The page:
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Johnson Controls’ Air Distribution Technologies Buy: More Than Meets the Eye

Benjamin Freas — May 12, 2014

Johnson Controls made news in April with the announcement that it will acquire Air Distribution Technologies from Canada Pension Plan Investment Board (CPPIB) for $1.6 billion.  Air Distribution Technologies makes ventilation systems under several brands, including Hart & Cooley, Ruskin, and Titus.  The move appears to be a straightforward horizontal integration that will enable Johnson Controls to capture a larger share of total construction spending.  The acquisition will allow building owners to turn to the same company for HVAC equipment, HVAC controls, security and fire safety systems, energy management, and now air distribution.  Indeed, Johnson Controls is already selling air distribution equipment through its FlexSys line of underfloor air distribution (UFAD) systems.  According to CEO Alex Molinaroli, “This investment expands Johnson Controls’ position in the buildings space with additional products that are complementary to our existing heating, ventilation, and air conditioning offerings.”

The Future of Controls Integration

However, this move could be more than a simple expansion of a product portfolio.  At this year’s Building Energy Summit, Grundfos provided a glimpse into the future of controls integration with its MAGNA3 pump line.  What is striking about these pumps is how little work they leave for a controls company (such as, say, Johnson Controls).  They include a built-in heat energy meter, an integrated temperature and differential pressure sensor, and optimized building management communication.  Additionally, wireless communication permits the pump to connect with another MAGNA3 pump, allowing multiple pumps to be controlled jointly through a single connection to a building automation system (BAS).  The wireless communication also connects to the Grundfos GO mobile app.  Much of what used to be accomplished by field integration is now shipped in the same box as the pump.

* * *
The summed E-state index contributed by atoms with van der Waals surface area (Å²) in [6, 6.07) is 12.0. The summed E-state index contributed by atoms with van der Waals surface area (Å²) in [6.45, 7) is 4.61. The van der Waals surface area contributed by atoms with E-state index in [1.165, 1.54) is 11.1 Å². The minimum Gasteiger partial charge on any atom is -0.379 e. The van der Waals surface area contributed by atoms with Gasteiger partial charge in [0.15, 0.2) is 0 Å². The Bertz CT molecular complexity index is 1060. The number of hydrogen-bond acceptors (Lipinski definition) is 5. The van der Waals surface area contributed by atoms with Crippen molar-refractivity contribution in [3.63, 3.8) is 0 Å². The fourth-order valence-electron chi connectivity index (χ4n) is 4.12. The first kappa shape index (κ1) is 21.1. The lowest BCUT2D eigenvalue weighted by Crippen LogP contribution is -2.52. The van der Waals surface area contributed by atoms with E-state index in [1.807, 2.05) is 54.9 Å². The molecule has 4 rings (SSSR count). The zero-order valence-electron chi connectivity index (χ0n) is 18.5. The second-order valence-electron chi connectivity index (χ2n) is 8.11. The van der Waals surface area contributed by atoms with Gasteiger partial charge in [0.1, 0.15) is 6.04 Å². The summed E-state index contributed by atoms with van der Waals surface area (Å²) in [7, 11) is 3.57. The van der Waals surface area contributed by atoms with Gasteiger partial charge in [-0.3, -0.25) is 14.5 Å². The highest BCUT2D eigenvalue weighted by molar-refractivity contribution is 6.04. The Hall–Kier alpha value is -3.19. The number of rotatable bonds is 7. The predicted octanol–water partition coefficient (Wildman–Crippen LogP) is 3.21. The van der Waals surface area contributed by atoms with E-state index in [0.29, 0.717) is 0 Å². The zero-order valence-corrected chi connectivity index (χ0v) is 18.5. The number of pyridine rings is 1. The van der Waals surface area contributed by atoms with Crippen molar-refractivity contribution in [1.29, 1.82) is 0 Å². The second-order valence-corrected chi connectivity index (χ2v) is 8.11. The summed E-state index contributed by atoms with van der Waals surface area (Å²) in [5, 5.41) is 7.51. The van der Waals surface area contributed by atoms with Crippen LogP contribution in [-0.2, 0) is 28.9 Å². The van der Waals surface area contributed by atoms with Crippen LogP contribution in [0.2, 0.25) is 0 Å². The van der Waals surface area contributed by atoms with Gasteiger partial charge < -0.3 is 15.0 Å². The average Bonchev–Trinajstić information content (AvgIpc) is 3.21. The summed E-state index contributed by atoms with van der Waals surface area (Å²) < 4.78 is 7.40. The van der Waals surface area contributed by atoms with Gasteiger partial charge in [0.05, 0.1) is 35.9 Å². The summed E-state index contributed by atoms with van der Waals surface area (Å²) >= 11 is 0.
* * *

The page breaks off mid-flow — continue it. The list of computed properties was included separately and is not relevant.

This level of controls integration may reach airside equipment, too.  Imagine a system where temperature sensors are integrated into return grilles.  UFAD systems already allow for individual diffuser control, but if a traditional air distribution system were to include diffuser-level damper control, it would enable every individual occupant to create its own ideal environment and would do so without much of the equipment needed to provide control today.  Could this model of integrated controls be the next big step in airside equipment?  The integration of Air Distribution Technologies into Johnson Controls might provide an answer.

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